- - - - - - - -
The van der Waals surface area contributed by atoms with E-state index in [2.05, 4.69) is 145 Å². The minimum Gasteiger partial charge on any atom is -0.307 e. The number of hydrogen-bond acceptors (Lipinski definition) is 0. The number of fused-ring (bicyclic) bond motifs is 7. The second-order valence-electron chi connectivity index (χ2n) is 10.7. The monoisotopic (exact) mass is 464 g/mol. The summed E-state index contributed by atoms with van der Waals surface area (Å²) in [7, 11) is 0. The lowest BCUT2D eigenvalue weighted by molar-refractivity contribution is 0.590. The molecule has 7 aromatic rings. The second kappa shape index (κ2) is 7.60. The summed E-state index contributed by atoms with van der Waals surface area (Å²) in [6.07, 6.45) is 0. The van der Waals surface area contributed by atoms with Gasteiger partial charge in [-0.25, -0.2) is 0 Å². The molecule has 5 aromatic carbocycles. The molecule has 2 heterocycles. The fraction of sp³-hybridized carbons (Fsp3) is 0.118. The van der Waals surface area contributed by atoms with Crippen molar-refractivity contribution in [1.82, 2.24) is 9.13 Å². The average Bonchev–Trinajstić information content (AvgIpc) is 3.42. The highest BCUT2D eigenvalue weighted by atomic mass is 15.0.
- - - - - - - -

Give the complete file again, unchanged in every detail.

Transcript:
The van der Waals surface area contributed by atoms with E-state index in [2.05, 4.69) is 145 Å². The minimum Gasteiger partial charge on any atom is -0.307 e. The number of hydrogen-bond acceptors (Lipinski definition) is 0. The number of fused-ring (bicyclic) bond motifs is 7. The second-order valence-electron chi connectivity index (χ2n) is 10.7. The monoisotopic (exact) mass is 464 g/mol. The summed E-state index contributed by atoms with van der Waals surface area (Å²) in [7, 11) is 0. The lowest BCUT2D eigenvalue weighted by molar-refractivity contribution is 0.590. The molecule has 7 aromatic rings. The second kappa shape index (κ2) is 7.60. The summed E-state index contributed by atoms with van der Waals surface area (Å²) in [6.07, 6.45) is 0. The van der Waals surface area contributed by atoms with Gasteiger partial charge in [-0.25, -0.2) is 0 Å². The molecule has 5 aromatic carbocycles. The molecule has 2 heterocycles. The fraction of sp³-hybridized carbons (Fsp3) is 0.118. The van der Waals surface area contributed by atoms with Crippen molar-refractivity contribution in [1.82, 2.24) is 9.13 Å². The average Bonchev–Trinajstić information content (AvgIpc) is 3.42. The highest BCUT2D eigenvalue weighted by atomic mass is 15.0.